Not forgetting who we are
Townshippers’ Day is not your usual fair-like event. Like all meetings of a minority language group in Canada, it is a lot more than just meeting your friends to brag or complain about the community.
It is also about interacting with the majority group who sometimes witness for the first time the importance of our community group. This year’s event, to be held in Stanstead this Saturday, will show another face of the Townshippers’ experience. While all other English communities are surrounded by Francophones, here we are bordering with Americans, who are mostly unaware of the issues that we are facing.
We don’t live in the same world that we did in 1983. The language laws have been mellowed to an acceptable point by both communities, except for their fringes. Both sides are requesting changes, none are raising a ruckus over their requests. This was not the case then.
Yet, Townshippers’ Day is also the Townshippers’ Association’s most visible event. It is the couple of hours when it opens up and shows itself to all. It is no longer in the background, almost invisible, even for those who depend on it for the preservation of their rights. Honestly, Townshippers’ is not different than their French counterparts in Canada: unless there is a crisis nobody cares about them. Like Firemen, they work silently. But, like any emergency organization, unless they are prepared to act, they are useless. None of our Fire Departments would accept that a fire hazard exist if they are aware of it; they would act preventively, no sirens, no flashing lights, no tons of water, no lives in danger. Townshippers’ Association, day to day, except on Townshippers’ Day, is that silent protector of the rights of the community.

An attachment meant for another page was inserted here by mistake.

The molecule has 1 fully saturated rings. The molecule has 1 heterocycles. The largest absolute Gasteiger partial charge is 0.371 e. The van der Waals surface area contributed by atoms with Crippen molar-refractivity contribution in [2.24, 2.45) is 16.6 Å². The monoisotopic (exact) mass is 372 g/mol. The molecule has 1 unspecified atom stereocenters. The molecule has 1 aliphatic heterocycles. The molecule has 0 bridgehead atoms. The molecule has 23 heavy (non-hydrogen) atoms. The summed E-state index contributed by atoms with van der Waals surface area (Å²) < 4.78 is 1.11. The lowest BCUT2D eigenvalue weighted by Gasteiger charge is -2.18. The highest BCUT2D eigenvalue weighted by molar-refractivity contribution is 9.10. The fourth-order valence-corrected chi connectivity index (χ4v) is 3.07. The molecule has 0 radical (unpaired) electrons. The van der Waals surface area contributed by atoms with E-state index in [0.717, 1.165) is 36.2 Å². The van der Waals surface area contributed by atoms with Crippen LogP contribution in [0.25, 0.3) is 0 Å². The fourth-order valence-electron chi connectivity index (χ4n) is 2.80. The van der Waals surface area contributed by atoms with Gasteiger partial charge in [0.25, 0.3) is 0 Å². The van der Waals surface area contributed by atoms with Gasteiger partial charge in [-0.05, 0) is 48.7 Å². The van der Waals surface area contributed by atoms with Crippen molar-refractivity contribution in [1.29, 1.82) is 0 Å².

It does this with programs that strengthen it. It does it with services like helping fill out your Income taxes, legal consultations, helping you find local English speaking resources.
All of this and more for only $125 for a lifetime family membership. Better deals are hard to find. Mind you an individual card costs only $15. And in the present situation, our local Anglophone rights association needs EVERY penny it can get its hands on. The Conservative government view on minority language is to put it bluntly, inexistent. Some may drool that Prime Minister Harper named a unilingual, anti-Quebec, press spokesman, but it will be a first since the Pearson era. This doesn’t augur well for language minorities in Canada.
It will be the third time that Stanstead will host Townshippers’ Day. The first time was in 1983, in Rock Island to be precise, in a more troubled time than today for the minority language community in Quebec. Della Goodsell was then the president of the organization. Our second time was fifteen years ago. By hosting the event for a third time, only Lennoxville has hosted Townshippers’ Day more often.
Like all host towns, this is a volunteer affair; they have been meeting since the town got the nod in April of this year. Let’s be frank, Townshippers’ had problems getting a town to host this year’s event. We usually know the year before who will get the responsibility of hosting thousands of visitors. Without volunteers this day would not happen. Having less than six months to organize it takes courage and we must applaud them now; on Saturday they will be too busy to take a well deserved bow. Let’s applaud now.